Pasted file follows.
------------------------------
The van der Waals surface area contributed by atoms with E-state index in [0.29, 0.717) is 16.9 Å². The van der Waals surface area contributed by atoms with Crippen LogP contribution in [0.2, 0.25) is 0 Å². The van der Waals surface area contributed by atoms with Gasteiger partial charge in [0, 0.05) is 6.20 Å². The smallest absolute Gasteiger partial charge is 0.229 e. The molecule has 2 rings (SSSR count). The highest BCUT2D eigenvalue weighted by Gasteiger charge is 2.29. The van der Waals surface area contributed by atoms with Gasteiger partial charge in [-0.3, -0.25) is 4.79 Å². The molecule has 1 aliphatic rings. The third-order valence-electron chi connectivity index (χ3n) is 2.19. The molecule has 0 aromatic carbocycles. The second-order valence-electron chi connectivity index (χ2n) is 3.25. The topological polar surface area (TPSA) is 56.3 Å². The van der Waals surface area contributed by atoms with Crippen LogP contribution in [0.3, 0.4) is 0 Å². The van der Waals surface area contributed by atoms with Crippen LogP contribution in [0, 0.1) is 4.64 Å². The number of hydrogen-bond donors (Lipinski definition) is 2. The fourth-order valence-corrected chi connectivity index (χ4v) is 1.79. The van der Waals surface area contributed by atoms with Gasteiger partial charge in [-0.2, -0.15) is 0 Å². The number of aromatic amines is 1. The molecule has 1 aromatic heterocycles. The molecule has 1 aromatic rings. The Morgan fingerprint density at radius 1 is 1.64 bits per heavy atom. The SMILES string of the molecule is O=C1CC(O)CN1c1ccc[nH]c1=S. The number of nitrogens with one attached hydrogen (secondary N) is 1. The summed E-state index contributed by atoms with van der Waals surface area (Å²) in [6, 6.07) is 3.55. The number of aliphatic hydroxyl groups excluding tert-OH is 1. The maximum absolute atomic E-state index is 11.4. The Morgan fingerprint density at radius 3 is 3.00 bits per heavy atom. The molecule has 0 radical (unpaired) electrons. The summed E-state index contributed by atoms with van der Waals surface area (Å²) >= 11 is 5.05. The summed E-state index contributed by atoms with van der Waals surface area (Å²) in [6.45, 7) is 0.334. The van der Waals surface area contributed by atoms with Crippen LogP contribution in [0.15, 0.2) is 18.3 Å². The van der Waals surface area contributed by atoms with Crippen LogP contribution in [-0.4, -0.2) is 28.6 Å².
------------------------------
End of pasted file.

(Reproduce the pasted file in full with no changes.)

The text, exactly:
The van der Waals surface area contributed by atoms with E-state index in [0.29, 0.717) is 16.9 Å². The van der Waals surface area contributed by atoms with Crippen LogP contribution in [0.2, 0.25) is 0 Å². The van der Waals surface area contributed by atoms with Gasteiger partial charge in [0, 0.05) is 6.20 Å². The smallest absolute Gasteiger partial charge is 0.229 e. The molecule has 2 rings (SSSR count). The highest BCUT2D eigenvalue weighted by Gasteiger charge is 2.29. The van der Waals surface area contributed by atoms with Gasteiger partial charge in [-0.3, -0.25) is 4.79 Å². The molecule has 1 aliphatic rings. The third-order valence-electron chi connectivity index (χ3n) is 2.19. The molecule has 0 aromatic carbocycles. The second-order valence-electron chi connectivity index (χ2n) is 3.25. The topological polar surface area (TPSA) is 56.3 Å². The van der Waals surface area contributed by atoms with Crippen LogP contribution in [0.3, 0.4) is 0 Å². The van der Waals surface area contributed by atoms with Crippen LogP contribution in [0, 0.1) is 4.64 Å². The number of hydrogen-bond donors (Lipinski definition) is 2. The fourth-order valence-corrected chi connectivity index (χ4v) is 1.79. The van der Waals surface area contributed by atoms with Gasteiger partial charge in [-0.2, -0.15) is 0 Å². The number of aromatic amines is 1. The molecule has 1 aromatic heterocycles. The molecule has 1 aromatic rings. The Morgan fingerprint density at radius 1 is 1.64 bits per heavy atom. The SMILES string of the molecule is O=C1CC(O)CN1c1ccc[nH]c1=S. The number of nitrogens with one attached hydrogen (secondary N) is 1. The summed E-state index contributed by atoms with van der Waals surface area (Å²) in [6, 6.07) is 3.55. The number of aliphatic hydroxyl groups excluding tert-OH is 1. The maximum absolute atomic E-state index is 11.4. The Morgan fingerprint density at radius 3 is 3.00 bits per heavy atom. The molecule has 0 radical (unpaired) electrons. The summed E-state index contributed by atoms with van der Waals surface area (Å²) >= 11 is 5.05. The summed E-state index contributed by atoms with van der Waals surface area (Å²) in [6.45, 7) is 0.334. The van der Waals surface area contributed by atoms with Crippen LogP contribution in [0.15, 0.2) is 18.3 Å². The van der Waals surface area contributed by atoms with Crippen LogP contribution in [-0.4, -0.2) is 28.6 Å².